Suboxone, like any drug, can be misused. However, the buprenorphine (which is the active ingredient) is far less risky and addictive than Buprenorphine/Naltrexone. Even when taken in large doses, buprenorphine will at most lead to a low-level high for a recovering opioid user.
The only way to create a real opioid-like effect for a user is to dissolve the buprenorphine and inject it, but the combination of buprenorphine and naloxone in Suboxone makes that ineffective, too. If a person dissolves the Suboxone and tries to inject it, the naloxone then activates and blocks the brain’s opioid receptors, which prevents any feelings of “high” at all. Instead, the individual is often met with withdrawal symptoms.
This concept was not only innovative, but game-changing, and it rapidly led to Suboxone becoming a major medication. In 2013 alone, Suboxone sales added up to over $1.5 Billion.
Is Suboxone Addictive?
The astounding combination of buprenorphine and naloxone means recovering opioid users will experience little, if any, “high” effects from using Suboxone, even if they inject it. However, like every opioid, Suboxone still has the potential to be misused. For those without experience taking opioids who have not built up the dependence and tolerance, Suboxone can still create a feeling of high.
For a person who does not have an opioid tolerance, Suboxone has high addiction potential. This addictive quality means that Suboxone and similar medications have found their way onto the illicit drug market, and has led to some people lying to their doctors about their lifestyle in order to get a Suboxone prescription. Ultimately, Suboxone is still a type of opioid, and while it helps many on the path to treatment, it has hurt many others who misused it. For that reason, it’s important to understand the signs of Suboxone abuse the next steps in treating it.
Who Misuses Suboxone?
Opioids remain one of the most commonly misused class drugs, and one of the most dangerous. While illicit opioids exist on the market, like heroin, prescription opioids like Suboxone are also commonly abused. Many people obtain prescription opioids either by lying to their doctor so they can get a prescription or through the black market of Suboxone resale.
For those without an opioid tolerance, Suboxone produces an addictive high. In order to achieve that high, a person would need to take Suboxone in a higher than normal dose or mix it with another intoxicant, which greatly increases a person’s risk of overdose. The general wide availability of Suboxone has also contributed to alarming numbers when it comes to recreational misuse of the drug and overdose-related emergencies and deaths.
As with any opioid, there are no bounds of place, age, or race that protect someone from being victim to Suboxone abuse. However, those most vulnerable to misuse include high school students and college-aged young adults. These populations, in particular, are most at risk because of peer pressure, routine experimentation, and lifestyle stressors.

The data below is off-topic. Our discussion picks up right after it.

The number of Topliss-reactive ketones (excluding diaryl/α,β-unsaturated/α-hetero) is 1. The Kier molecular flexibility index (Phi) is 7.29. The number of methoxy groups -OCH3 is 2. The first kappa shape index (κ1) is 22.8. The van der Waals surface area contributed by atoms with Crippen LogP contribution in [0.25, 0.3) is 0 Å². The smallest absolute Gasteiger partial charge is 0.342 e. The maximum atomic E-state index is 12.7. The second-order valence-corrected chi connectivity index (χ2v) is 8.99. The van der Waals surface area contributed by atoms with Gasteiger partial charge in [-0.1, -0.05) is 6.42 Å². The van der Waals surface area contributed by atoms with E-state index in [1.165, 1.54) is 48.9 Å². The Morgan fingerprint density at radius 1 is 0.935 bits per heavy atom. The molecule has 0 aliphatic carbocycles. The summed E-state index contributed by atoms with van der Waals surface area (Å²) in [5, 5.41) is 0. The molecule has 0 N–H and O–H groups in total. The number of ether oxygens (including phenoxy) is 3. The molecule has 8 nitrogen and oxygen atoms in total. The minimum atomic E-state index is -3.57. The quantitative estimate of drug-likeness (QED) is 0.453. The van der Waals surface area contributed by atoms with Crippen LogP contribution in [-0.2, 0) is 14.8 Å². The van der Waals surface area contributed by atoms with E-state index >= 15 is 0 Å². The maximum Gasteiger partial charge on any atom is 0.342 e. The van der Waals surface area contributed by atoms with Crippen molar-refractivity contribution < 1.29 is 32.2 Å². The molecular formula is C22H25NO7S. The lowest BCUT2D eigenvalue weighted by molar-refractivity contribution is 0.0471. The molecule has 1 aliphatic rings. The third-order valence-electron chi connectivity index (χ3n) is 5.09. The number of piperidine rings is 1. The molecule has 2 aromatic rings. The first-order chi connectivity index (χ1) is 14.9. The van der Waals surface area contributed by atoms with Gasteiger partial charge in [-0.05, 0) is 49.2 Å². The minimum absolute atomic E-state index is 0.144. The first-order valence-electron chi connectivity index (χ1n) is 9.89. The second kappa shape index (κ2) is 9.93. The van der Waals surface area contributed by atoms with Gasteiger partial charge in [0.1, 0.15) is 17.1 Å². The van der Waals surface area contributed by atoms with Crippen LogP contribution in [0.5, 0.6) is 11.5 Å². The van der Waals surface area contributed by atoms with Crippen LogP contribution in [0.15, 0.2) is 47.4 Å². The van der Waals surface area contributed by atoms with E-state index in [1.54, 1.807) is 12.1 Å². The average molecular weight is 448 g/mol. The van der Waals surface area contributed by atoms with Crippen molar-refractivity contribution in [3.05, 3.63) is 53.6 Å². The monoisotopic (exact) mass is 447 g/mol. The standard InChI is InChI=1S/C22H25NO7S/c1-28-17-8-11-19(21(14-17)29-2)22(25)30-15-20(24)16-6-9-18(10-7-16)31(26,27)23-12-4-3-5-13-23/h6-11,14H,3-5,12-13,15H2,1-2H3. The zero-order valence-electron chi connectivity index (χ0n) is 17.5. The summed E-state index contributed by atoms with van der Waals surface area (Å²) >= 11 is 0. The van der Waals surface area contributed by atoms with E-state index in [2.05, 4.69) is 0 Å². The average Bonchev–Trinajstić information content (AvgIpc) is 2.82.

When looking at usage divided amongst genders, men are considered more susceptible to prescription drug misuse than women. However, when looking specifically at people between the ages of 12 and 17, girls are more likely to use a prescription drug for non-medical reasons than boys of the same age. Misuse can also happen in cases where an individual needs opioids for pain and receives a prescription.
When looking at those scenarios where an individual has a painful chronic condition, women are more likely to be prescribed opioids than men, but men are at a higher risk of misusing them when they are prescribed opioids.
Lastly, there are noted racial differences when studying the misuse of prescription opioids. It is well-known that minority communities have been devastated by the heroin epidemic, but heroin use has actually risen substantially amongst white people while use amongst other races has remained steady. Researchers also believe that under-treatment for people of color also contributes to this phenomenon, because people of color are less likely to be prescribed opioids at all.
Common Misconceptions About Suboxone
Suboxone is far from the only prescription drug that is being abused, but it is among the most common. Researchers have spent a great deal of time learning what causes prescription drug abuse, so that they can help inform organizations who are investing in outreach programs to help stop it. They have found a number of misconceptions about Suboxone and other prescription drugs that contribute to its misuse.